Taxes & the Hidden Alpha

taxesI am of the opinion that every wealth management firm should have someone with a strong tax background – very strong!  Like having a CPA or Masters of Science in Taxation (MST).

Why is tax expertise so important?  Our client work is quite fluid and virtually every action we take has tax consequences.  It’s impractical to get CPA-confirmation of each and every action we take.  Many clients may be unaware of the need for tax-proficiency from their financial planner.  I believe we should be able to deliver this at a fairly high level.

Let me give examples of how taxes permeate every facet of financial planning, and pardon the use of jargon:

  • 60-40 portfolio now has 70% stock allocation and we need to “rebalance”
  • Muni bonds or taxable bonds?
  • Building tax-efficient portfolios
  • “Asset location” in your portfolio. Should bonds go in the IRA and stocks go in your trust account and real estate in your Roth IRA?  What’s the best recipe for you?
  • Tax loss harvesting
  • Client needs cash for a new car. “Which account(s) should I take it from?”
  • Other withdrawal strategies: “I need $5,000 per month for life from my portfolio; which account(s) and how much from each?”
  • “Should I pay off the mortgage or keep it for the interest deduction?”
  • 401K vs. Roth 401K strategies
  • Social security strategies between 62 and 70 years of age.
  • IRA withdrawal strategies between ages 59 ½ and 71 ½ years of age. (Yes, I did say one year past age 70 ½; that was a test for the professionals in the audience.)
  • Start IRA RMD (Required Minimum Distribution) at 70 ½ or age 71 ½ (variation of above; partial answer to the aforementioned “test”.)
  • IRA RMD strategies to avoiding quarterly estimated tax payments
  • IRA RMD donations to qualified charities
  • Roth conversion strategies
  • Back-door Roth contributions/conversions
  • Low income year strategies (bring in more income, pay more taxes at low rates?)
  • Loss of spouse & last year Married Filing Joint is available
  • Donating appreciated stock in lieu of cash (avoiding capital gains tax)
  • Many other charitable giving strategies (that’s a big discussion)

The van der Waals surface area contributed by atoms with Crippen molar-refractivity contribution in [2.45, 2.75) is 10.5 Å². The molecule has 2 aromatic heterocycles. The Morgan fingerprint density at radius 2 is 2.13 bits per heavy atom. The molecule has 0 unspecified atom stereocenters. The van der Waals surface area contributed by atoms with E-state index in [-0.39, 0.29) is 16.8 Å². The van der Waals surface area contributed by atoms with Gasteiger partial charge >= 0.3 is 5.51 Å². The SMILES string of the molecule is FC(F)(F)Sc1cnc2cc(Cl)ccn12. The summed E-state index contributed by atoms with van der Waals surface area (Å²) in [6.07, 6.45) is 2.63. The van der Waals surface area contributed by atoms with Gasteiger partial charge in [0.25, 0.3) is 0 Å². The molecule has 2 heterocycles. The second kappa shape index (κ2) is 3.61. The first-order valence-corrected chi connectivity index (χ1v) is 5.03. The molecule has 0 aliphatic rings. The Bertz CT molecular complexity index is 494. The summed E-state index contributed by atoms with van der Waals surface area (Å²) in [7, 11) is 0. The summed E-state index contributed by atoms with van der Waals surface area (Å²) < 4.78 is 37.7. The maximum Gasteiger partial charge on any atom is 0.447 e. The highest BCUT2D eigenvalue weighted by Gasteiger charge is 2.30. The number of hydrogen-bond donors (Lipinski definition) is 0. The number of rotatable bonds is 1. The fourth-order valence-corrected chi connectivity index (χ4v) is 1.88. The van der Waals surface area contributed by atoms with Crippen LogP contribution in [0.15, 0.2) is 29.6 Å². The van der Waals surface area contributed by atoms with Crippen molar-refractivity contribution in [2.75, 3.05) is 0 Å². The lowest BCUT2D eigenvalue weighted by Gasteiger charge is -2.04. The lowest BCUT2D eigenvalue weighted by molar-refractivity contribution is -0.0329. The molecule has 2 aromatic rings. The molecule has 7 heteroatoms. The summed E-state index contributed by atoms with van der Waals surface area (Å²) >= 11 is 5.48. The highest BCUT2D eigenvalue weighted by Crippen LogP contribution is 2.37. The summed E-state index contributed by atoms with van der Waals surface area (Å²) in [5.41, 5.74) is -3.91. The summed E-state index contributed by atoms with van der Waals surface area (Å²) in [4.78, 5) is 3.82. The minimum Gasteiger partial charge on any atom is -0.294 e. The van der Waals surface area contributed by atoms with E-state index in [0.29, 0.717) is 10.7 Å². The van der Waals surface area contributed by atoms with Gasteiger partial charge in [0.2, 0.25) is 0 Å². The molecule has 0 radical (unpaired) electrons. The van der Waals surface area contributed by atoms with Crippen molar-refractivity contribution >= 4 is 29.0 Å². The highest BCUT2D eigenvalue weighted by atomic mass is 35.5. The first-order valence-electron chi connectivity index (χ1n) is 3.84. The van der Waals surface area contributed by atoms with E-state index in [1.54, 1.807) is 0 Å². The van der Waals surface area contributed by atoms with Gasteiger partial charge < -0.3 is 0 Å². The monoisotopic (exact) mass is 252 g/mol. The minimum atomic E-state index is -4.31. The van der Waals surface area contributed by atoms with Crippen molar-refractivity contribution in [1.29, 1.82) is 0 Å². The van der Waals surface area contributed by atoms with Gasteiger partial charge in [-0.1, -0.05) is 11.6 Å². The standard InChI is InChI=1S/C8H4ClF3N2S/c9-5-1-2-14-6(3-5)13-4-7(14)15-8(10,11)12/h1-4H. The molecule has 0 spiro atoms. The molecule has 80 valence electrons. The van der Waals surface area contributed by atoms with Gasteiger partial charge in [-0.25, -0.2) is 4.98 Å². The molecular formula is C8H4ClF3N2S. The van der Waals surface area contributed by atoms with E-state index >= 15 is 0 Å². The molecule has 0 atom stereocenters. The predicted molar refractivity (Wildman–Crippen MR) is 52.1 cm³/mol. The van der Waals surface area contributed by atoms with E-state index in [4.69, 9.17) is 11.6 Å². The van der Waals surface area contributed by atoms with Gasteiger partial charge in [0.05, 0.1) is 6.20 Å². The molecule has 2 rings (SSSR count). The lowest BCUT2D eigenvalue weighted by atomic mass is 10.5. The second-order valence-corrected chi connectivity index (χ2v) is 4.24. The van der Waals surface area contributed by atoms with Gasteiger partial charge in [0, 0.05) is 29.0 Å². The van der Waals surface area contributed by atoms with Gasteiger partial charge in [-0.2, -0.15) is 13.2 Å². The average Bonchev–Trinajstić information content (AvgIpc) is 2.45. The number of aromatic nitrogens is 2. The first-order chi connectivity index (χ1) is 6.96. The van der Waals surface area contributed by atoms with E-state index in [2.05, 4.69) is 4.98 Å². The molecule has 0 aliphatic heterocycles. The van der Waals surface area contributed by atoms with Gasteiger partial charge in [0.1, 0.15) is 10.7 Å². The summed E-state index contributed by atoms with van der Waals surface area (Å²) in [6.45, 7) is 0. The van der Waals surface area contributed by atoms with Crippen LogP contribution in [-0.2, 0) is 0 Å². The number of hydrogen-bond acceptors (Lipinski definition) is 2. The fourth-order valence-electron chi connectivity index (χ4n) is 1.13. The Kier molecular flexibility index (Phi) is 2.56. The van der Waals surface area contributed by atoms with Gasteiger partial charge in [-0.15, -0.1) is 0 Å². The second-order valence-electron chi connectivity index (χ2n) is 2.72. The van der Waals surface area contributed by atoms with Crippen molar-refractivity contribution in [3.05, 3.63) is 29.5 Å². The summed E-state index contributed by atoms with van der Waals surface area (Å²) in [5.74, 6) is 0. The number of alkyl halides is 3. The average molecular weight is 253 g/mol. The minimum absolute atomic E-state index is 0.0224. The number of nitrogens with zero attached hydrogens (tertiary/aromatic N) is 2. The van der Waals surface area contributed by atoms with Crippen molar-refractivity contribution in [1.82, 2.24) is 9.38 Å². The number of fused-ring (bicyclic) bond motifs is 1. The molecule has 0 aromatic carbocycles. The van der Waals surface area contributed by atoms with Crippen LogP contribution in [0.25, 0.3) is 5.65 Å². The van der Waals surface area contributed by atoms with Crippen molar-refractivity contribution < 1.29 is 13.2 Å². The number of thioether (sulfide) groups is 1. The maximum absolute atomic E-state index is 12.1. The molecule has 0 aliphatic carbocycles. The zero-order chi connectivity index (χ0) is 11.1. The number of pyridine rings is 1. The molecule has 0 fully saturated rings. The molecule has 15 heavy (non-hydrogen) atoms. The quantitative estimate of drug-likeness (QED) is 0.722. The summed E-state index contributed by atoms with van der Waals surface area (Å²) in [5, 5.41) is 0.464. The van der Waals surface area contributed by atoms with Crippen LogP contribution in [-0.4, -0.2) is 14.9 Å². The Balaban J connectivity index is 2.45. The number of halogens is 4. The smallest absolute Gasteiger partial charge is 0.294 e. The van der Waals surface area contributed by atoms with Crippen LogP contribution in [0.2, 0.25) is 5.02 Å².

I’ve scratched the surface.  Special mention goes to the ability to speak with the client’s tax professional in their own language.  We see the moving parts of a client’s financial life; often they get a once-a-year snapshot.  We know when to elevate the discussion and bring in your tax professional.

Tooting our own horn, we have that expertise (which is me) with over 35 years of tax & estate experience – saying that reveals our need for mentoring my replacement.  Our goal is to have a staff member obtain a Masters in Taxation well before my sunset to ensure that the continuity of a high-level of tax proficiency remains in place.

And for every rule (I’m saying to have a CPA or MST on staff), there are certainly exceptions.  Our financial planner doesn’t have either, and yet she has a phenomenal tax mind.  (And yes, Evelyn and I do have our personal financial planner to whom we are accountable!)

Being tax-aware adds an unmeasured “alpha” to the rate of return of your portfolio and net worth.  You don’t see tax savings in your portfolio’s performance reports, but rest assured that’s part of the secret sauce that we call Inspired Financial.


  1. 27 June 2017
    Steve Goodno

    Very good article. Wonder how this would work, if you have us seeking tax prep and advise from others

    • 28 June 2017
      Mark Prendergast

      Thanks for the comment Steve. We will continue to provide tax planning services as part of our comprehensive financial planning. So whether it’s strategies to “manage” capital gains, facilitate tax-efficient charitable giving, or running tax projections toward year-end. All that is part of what you pay us for. To the extent we need to bring the outside CPA into the discussion (collaborate), we do. Our goal is to drive the tax bus and let the tax preparer do the “tax reporting” which we always review for accuracy.

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